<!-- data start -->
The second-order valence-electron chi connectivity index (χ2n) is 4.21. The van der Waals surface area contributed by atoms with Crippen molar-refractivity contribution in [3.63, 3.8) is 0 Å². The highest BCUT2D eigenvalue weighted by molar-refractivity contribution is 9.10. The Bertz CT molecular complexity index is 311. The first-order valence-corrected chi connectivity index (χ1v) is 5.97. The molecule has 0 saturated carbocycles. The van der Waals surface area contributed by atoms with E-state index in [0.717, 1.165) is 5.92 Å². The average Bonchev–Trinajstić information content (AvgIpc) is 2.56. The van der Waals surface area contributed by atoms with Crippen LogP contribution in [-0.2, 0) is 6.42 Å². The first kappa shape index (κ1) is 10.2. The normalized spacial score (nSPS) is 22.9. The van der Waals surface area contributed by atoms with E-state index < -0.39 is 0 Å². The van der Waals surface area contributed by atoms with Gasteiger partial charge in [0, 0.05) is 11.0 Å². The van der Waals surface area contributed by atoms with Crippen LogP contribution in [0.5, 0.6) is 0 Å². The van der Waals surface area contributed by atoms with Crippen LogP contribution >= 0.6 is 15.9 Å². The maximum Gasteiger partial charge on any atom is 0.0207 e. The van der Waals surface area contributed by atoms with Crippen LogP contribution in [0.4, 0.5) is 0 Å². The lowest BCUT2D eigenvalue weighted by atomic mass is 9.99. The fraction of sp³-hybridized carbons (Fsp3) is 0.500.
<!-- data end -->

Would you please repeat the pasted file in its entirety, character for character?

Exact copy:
The second-order valence-electron chi connectivity index (χ2n) is 4.21. The van der Waals surface area contributed by atoms with Crippen molar-refractivity contribution in [3.63, 3.8) is 0 Å². The highest BCUT2D eigenvalue weighted by molar-refractivity contribution is 9.10. The Bertz CT molecular complexity index is 311. The first-order valence-corrected chi connectivity index (χ1v) is 5.97. The molecule has 0 saturated carbocycles. The van der Waals surface area contributed by atoms with E-state index in [0.717, 1.165) is 5.92 Å². The average Bonchev–Trinajstić information content (AvgIpc) is 2.56. The van der Waals surface area contributed by atoms with Crippen LogP contribution in [-0.2, 0) is 6.42 Å². The first kappa shape index (κ1) is 10.2. The normalized spacial score (nSPS) is 22.9. The van der Waals surface area contributed by atoms with E-state index < -0.39 is 0 Å². The van der Waals surface area contributed by atoms with Gasteiger partial charge in [0, 0.05) is 11.0 Å². The van der Waals surface area contributed by atoms with Crippen LogP contribution in [0.5, 0.6) is 0 Å². The van der Waals surface area contributed by atoms with Crippen LogP contribution >= 0.6 is 15.9 Å². The maximum Gasteiger partial charge on any atom is 0.0207 e. The van der Waals surface area contributed by atoms with Crippen LogP contribution in [0.4, 0.5) is 0 Å². The lowest BCUT2D eigenvalue weighted by atomic mass is 9.99. The fraction of sp³-hybridized carbons (Fsp3) is 0.500.